I strode up the beach and under the hoses, hearing my Mum & Dad yelling from my right and my wife and daughter from the left. Waving I headed into the tent. I spotted another mate Kevin (from America / Alice Springs & fellow blogger, follow him here), I bee lined it straight to a chair opposite. A quick hello and good luck and he was gone! There was a distinct lack of volunteers in here and I found myself removing my wetsuit all alone! As I put my socks on a volunteer was yelling to just leave my stuff on top of my bag and they would pack it up. Now for a first timer this wouldn’t seem as all unusual, but this is my 4th Ironman and the first time I have not had a super amazing volunteer all to myself helping me get ready for the bike leg. Not a big let down but just a little unusual. I gave the volunteers that were there a shout and headed to my bike! Mel & Ella were on the other side of the fence waiting for me! It is such a great lift having supporters cheering you on through transition and on course!
Heading out onto the bike course, there was a bit of congestion at the mount line! People all over the place, so I took my time and ran an extra 10 maybe 20m up the road before jumping onto my trusty mare. As I reached down to put my left foot in, BANG, instant hip cramp. Awwww, that’s not going to work, so foot back on the pedal, a couple more spins and let’s try the right side. Success, another couple of spins past Kevin who was struggling with his shoe (he left ages before me, hope its nothing too serious)! Lets try the left foot again, success this time and straight around the first bend toward the highway. All strapped in for the next 180km! I round the first 3 corners and got straight into my comfortable aero position and rode up to my target power numbers of around 190-210 watts. I’ve gotta admit, a lot of people were passing me and passing me fast! It takes a lot of discipline and concentration to let them all go and not push beyond my numbers. Most of the ride is very uneventful, just battling my own head, trying to stick to the numbers, blowing up at athletes openly & deliberately drafting (with absolutely no sign of any TA officials, all I saw was photographers on motorbikes) with absolutely no reason to do so, the course was not crowded, it was not (that) windy, so race legal and earn the title of ‘I AM AN IRONMAN’ on your own as it was intended! Enough whining, during the bike I consumed, 2 parts of a banana, a winners sea salt & choc bar, a packet of winners chews, 4 winners gels and 5 bottles of Endura (approximately 3.5 liters). The first lap absolutely flew by and to be honest it felt easy. The 2nd lap is where the fun starts, the body get uncomfortable and things start to ache. My neck and ankle were the worst this time, I popped a couple of Panadol at about 150km (1 hour to go on the bike) to try to manage the pain, which didn’t help much. The 30km from Palm Cove seemed to take forever, the head wind was at its worse and I was suffering now! I counted every kilometer, 1 down 29 to go, 2 down 28 to go, 3 down 27 to go…. you get the idea, it was a long hard slog to Cairns. You can see on my data that the power numbers & heart rate drop off pretty badly through this section, but I was focused on running the marathon well, so was accepting of these declining numbers and just wanted the bike to end! I ended the bike in my best ever Ironman 180km bike split of 5 hours and 15 minutes.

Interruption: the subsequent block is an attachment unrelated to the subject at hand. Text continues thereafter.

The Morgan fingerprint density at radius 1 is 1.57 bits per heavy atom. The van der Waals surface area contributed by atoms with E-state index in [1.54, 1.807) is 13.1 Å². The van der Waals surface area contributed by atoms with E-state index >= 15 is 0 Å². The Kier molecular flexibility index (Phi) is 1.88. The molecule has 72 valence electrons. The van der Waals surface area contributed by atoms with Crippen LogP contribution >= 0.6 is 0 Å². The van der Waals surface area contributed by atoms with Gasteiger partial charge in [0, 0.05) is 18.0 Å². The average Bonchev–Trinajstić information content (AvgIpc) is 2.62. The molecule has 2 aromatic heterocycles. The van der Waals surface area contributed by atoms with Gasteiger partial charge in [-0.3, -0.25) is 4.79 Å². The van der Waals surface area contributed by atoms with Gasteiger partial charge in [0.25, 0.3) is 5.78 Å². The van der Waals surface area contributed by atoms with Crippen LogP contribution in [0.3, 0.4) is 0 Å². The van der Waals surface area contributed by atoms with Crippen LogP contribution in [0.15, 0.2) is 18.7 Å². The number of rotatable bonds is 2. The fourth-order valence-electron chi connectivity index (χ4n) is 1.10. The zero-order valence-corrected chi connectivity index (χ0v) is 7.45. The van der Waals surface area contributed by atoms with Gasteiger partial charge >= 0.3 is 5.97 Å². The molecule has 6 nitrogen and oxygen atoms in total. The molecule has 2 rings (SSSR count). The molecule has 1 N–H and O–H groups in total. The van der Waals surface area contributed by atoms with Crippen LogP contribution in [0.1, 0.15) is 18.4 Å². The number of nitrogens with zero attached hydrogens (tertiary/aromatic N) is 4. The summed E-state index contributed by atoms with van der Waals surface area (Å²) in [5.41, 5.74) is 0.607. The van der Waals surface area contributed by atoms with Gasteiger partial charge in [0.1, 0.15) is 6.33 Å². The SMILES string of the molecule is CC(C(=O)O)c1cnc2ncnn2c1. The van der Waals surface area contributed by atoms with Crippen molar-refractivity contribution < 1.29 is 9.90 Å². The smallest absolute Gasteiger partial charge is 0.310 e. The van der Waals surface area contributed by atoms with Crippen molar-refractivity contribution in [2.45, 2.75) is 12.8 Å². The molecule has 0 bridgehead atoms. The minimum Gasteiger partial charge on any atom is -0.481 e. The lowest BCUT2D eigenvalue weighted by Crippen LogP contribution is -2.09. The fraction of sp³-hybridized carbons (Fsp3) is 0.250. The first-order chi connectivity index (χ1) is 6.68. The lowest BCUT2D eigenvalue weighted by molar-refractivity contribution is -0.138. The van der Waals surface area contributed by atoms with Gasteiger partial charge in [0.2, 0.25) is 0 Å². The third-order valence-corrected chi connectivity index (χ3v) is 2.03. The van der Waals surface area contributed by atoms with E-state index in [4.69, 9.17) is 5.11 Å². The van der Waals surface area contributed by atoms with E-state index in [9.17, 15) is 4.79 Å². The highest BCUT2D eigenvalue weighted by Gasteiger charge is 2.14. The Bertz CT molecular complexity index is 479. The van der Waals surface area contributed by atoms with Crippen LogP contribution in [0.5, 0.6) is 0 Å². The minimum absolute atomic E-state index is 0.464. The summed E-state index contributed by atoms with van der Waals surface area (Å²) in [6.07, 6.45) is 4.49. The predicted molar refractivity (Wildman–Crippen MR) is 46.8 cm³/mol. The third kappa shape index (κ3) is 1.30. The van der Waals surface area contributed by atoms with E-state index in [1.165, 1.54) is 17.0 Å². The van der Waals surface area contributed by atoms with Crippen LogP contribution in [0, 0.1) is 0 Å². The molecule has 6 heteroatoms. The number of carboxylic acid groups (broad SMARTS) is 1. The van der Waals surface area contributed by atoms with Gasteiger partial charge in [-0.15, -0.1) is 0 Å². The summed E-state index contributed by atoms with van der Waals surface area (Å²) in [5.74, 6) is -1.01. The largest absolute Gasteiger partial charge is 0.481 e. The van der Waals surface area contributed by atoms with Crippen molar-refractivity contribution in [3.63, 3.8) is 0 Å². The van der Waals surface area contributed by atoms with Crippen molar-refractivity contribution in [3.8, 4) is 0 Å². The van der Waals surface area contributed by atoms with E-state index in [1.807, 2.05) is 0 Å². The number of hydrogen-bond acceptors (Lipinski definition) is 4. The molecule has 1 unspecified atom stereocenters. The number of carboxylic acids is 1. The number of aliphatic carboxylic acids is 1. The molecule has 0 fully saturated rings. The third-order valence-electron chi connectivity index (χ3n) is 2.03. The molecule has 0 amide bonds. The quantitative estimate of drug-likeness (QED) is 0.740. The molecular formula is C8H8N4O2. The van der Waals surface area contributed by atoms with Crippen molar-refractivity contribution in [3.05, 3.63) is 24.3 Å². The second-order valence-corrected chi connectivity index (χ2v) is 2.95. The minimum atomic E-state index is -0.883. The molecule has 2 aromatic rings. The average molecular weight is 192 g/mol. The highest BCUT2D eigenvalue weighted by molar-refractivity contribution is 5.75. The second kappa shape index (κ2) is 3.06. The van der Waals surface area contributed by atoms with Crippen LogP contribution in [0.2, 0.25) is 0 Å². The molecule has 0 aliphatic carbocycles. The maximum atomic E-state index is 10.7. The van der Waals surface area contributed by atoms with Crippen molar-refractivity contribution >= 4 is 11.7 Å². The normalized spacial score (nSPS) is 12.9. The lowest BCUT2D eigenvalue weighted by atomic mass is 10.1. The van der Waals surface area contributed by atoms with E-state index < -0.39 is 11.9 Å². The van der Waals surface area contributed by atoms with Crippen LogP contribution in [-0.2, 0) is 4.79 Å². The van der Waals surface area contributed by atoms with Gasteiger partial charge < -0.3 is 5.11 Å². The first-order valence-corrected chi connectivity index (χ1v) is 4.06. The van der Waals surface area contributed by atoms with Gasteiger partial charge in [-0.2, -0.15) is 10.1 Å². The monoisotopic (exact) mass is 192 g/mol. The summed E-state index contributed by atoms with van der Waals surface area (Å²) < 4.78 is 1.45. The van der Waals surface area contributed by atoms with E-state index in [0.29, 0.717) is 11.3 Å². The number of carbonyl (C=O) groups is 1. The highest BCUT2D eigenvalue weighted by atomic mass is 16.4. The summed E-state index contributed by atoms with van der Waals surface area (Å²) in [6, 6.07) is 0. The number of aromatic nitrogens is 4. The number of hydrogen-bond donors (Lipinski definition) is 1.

Fogarty Park was a welcome sight, passing my family (out near the hospital) and the club tents was a huge lift, however the relief was short-lived and I hoped off my bike, the pain in my ankle was very real and very sharp. I hobbled into transition, found my bag and was welcomed by some super excited happy volunteers! I changed my socks, hat on, number belt on, some sun cream on my shoulder and face and headed to the pota-loo (good signs, I must have hydrated well)!